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No HIV infections from partners with fully suppressed viral load during long-term follow up of landmark treatment as prevention trial
Keith Alcorn, 2015-07-21 04:20:00

Final follow up of the HPTN 052 study of treatment as prevention shows no evidence of HIV transmission from people with fully suppressed viral load to their partners, four years after the first results from the study demonstrated that early HIV treatment reduced the risk of HIV transmission by 96%. These results were presented by Professor Myron Cohen at the 8th International AIDS Society Conference on HIV Pathogenesis, Treatment and Prevention in Vancouver on Monday.

Describing the results as “the final word” from HPTN 052, Professor Cohen, of the University of North Carolina at Chapel Hill, presented a final intent-to-treat analysis of the study, which demonstrated in 2011 that early antiretroviral treatment greatly reduced the risk of HIV transmission to serodiscordant partners. The study compared the rates of transmission between two study arms: a deferred treatment arm, in which people diagnosed with HIV started treatment at a CD4 count of 250 cells/mm3 or if they developed an AIDS-defining illness prior to reaching this threshold; and an immediate treatment arm, in which people with CD4 cell counts in the range 350-550 cells/mm3 started treatment immediately. The interim analysis showed a 96% reduction in the risk of HIV transmission.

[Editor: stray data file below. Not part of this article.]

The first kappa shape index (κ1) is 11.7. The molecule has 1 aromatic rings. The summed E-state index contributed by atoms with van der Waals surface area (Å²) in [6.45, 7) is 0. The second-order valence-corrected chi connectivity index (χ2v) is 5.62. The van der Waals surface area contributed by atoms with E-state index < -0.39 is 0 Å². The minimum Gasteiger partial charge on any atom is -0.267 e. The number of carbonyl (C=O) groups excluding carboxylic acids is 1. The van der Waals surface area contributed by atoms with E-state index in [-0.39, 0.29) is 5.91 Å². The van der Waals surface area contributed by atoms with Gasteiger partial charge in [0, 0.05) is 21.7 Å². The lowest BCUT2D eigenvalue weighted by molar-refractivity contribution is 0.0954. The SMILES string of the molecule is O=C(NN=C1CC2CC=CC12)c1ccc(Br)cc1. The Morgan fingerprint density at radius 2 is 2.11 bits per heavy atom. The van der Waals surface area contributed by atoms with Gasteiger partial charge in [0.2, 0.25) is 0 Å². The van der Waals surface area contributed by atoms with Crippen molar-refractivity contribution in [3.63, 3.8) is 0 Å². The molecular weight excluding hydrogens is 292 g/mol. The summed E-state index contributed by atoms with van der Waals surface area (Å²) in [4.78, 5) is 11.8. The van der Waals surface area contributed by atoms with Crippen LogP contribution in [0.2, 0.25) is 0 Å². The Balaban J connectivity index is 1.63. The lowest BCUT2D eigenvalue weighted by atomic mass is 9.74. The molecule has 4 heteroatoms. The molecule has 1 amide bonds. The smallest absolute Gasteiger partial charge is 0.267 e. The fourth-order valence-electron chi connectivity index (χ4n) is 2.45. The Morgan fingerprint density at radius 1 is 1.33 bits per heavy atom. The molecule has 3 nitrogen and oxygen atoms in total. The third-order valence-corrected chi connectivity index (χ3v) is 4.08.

The final intent-to-treat analysis reported on 1,763 couples, of which 1,171 (66%) remained in follow up (603 of 886 in the immediate treatment arm and 568 of 877 in the deferred treatment arm). The study accumulated 9822 person-years of follow up of HIV-positive participants.

A total of 36 infections that could be genetically linked to the index partner took place during the study up until the time of the interim analysis in 2011, one in the early treatment arm and 36 in the deferred arm. This represented a 97% risk reduction.

After the interim analysis and the offer of antiretroviral therapy to all participants in the deferred treatment arm, a total of nine genetically linked infections occurred: two in the early arm and seven in the deferred arm. This represented a 72% risk reduction, but overall, the risk reduction associated with early treatment was 93%. Professor Cohen said that intent-to-treat analysis represents a conservative estimate of efficacy, pointing to the fact that infections which occurred after treatment had been started had occurred when viral load was not fully suppressed.